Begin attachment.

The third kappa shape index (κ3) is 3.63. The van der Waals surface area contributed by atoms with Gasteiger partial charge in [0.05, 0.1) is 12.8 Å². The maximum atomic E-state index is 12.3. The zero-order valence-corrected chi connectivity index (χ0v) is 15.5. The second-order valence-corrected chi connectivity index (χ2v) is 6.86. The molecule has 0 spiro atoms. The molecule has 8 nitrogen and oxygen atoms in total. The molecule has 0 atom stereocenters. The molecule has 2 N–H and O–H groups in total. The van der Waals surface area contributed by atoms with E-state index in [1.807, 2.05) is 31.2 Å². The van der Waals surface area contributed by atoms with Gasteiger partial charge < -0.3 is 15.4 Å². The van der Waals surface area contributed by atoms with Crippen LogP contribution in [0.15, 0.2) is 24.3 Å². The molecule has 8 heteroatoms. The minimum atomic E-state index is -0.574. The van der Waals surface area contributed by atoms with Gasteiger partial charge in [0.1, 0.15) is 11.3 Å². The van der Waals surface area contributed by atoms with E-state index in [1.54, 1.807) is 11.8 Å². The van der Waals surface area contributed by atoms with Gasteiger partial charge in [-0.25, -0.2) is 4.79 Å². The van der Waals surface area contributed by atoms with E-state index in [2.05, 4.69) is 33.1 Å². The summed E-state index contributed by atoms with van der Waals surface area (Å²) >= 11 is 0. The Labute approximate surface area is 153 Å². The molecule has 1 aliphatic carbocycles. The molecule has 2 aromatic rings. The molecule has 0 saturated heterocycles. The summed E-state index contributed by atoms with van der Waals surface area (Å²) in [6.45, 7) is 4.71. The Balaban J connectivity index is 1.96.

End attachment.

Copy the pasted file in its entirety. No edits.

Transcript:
The third kappa shape index (κ3) is 3.63. The van der Waals surface area contributed by atoms with Gasteiger partial charge in [0.05, 0.1) is 12.8 Å². The maximum atomic E-state index is 12.3. The zero-order valence-corrected chi connectivity index (χ0v) is 15.5. The second-order valence-corrected chi connectivity index (χ2v) is 6.86. The molecule has 0 spiro atoms. The molecule has 8 nitrogen and oxygen atoms in total. The molecule has 0 atom stereocenters. The molecule has 2 N–H and O–H groups in total. The van der Waals surface area contributed by atoms with E-state index in [1.807, 2.05) is 31.2 Å². The van der Waals surface area contributed by atoms with Gasteiger partial charge < -0.3 is 15.4 Å². The van der Waals surface area contributed by atoms with Crippen LogP contribution in [0.15, 0.2) is 24.3 Å². The molecule has 8 heteroatoms. The minimum atomic E-state index is -0.574. The van der Waals surface area contributed by atoms with Gasteiger partial charge in [0.1, 0.15) is 11.3 Å². The van der Waals surface area contributed by atoms with E-state index in [1.54, 1.807) is 11.8 Å². The van der Waals surface area contributed by atoms with Gasteiger partial charge in [-0.25, -0.2) is 4.79 Å². The van der Waals surface area contributed by atoms with E-state index in [2.05, 4.69) is 33.1 Å². The summed E-state index contributed by atoms with van der Waals surface area (Å²) >= 11 is 0. The Labute approximate surface area is 153 Å². The molecule has 1 aliphatic carbocycles. The molecule has 2 aromatic rings. The molecule has 0 saturated heterocycles. The summed E-state index contributed by atoms with van der Waals surface area (Å²) in [6.45, 7) is 4.71. The Balaban J connectivity index is 1.96.